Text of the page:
Kanopolis Dam is a rolled earth-fill embankment dam with riprap on its upstream face. It stands 131 feet (40 m) tall and 15,360 feet (4,680 m) long. At its crest, the dam has an elevation of 1,537 feet (468 m).
The Kansas City District of the U.S. Army Corps of Engineers manages Kanopolis Dam and Kanopolis Lake for the purposes of flood damage reduction, recreation, fish and wildlife management, and water supply and quality management. The Corps also oversees 11,000 acres (45 km2) of land around the reservoir, conducting prairie restoration, prescribed burning, and tree planting in order to conserve soil and benefit wildlife. The Corps also leases 41 units of land totaling roughly 12,500 acres (51 km2) to area farmers to use with designated wildlife management requirements.
Of the land around the reservoir, the Kansas Department of Wildlife, Parks and Tourism (KDWP) manages over 5,000 acres (20 km2) as the Smoky Hill Wildlife Area. It has designated a portion of the Area as a wildlife refuge. The KDWP also stocks fish for the reservoir seasonally.
Parks and recreation
The Corps of Engineers manages three parks at Kanopolis Lake: Venango Park, Outlet Park, and Riverside Park. The largest, Venango Park, is located on the reservoir's eastern shore just north of Kanopolis Dam. It hosts campgrounds, hiking trails, an ATV trail, a swimming beach, and a boat ramp. Outlet Park is a small park that lies immediately below the dam at the confluence of the Smoky Hill River with Sand Creek. Riverside Park is on the south bank of the river just east of Outlet Park and hosts camping facilities. The Corps of Engineers Information Center is also located below the dam, just south of Outlet Park. The Corps also operates the Boldt Bluff and Yankee Run access areas, located on the reservoir's western shore, for fishing and primitive camping.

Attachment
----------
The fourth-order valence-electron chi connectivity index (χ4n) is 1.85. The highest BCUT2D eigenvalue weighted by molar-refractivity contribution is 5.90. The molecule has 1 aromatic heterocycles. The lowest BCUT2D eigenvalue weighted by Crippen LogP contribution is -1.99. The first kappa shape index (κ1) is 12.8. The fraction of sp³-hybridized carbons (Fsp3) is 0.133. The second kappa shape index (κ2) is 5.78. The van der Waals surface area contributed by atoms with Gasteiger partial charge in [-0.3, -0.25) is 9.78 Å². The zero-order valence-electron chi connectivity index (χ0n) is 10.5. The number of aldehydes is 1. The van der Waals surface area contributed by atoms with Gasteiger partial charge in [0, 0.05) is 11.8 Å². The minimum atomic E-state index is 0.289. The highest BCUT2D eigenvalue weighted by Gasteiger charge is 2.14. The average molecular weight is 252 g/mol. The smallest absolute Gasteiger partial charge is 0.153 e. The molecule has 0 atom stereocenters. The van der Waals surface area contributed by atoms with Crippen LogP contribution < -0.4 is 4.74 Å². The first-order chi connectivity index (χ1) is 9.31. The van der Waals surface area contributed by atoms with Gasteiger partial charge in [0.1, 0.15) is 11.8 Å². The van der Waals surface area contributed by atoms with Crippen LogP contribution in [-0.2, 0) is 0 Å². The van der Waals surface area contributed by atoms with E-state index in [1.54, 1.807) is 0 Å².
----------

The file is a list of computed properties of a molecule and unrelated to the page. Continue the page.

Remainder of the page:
The KDWP oversees Kanopolis State Park which is divided into two areas: the Horsethief Area, located on the reservoir's eastern shore north of Venango Park, and the Langley Point Area, located on the southern shore immediately west of the dam. Both areas host amphitheaters, boat ramps, and camping facilities. The Horsethief Area also includes extensive hiking trails, several of which extend into the Smoky Hill Wildlife Area. The Langley Point Area also includes a baseball field, a marina, and a swimming beach. KDWP also manages Mushroom Rock State Park located approximately 4 miles (6.4 km) north of the reservoir.
Kanopolis Lake is open to sport fishing. Almost 16,000 acres (65 km2) of public land near the reservoir, most of it upstream along the Smoky Hill River, are open to hunting.
Points of interest
The Faris Caves are located in the Smoky Hill Wildlife Area northwest of the reservoir. Carved into the sandstone cliffs along the Smoky Hill River by early American settlers, they once served as a school house, living quarters, and a milk house.
Fish species resident in Kanopolis Lake include channel catfish, crappie, largemouth bass, saugeye, walleye, white bass, and wiper. Game animals living around the reservoir include coyotes, deer, pheasants, prairie chickens, rabbits, quail, squirrels, turkeys, and various waterfowl. Bald eagles and ospreys migrate through the area in winter.
Kanopolis Lake Facts for Kids. Kiddle Encyclopedia.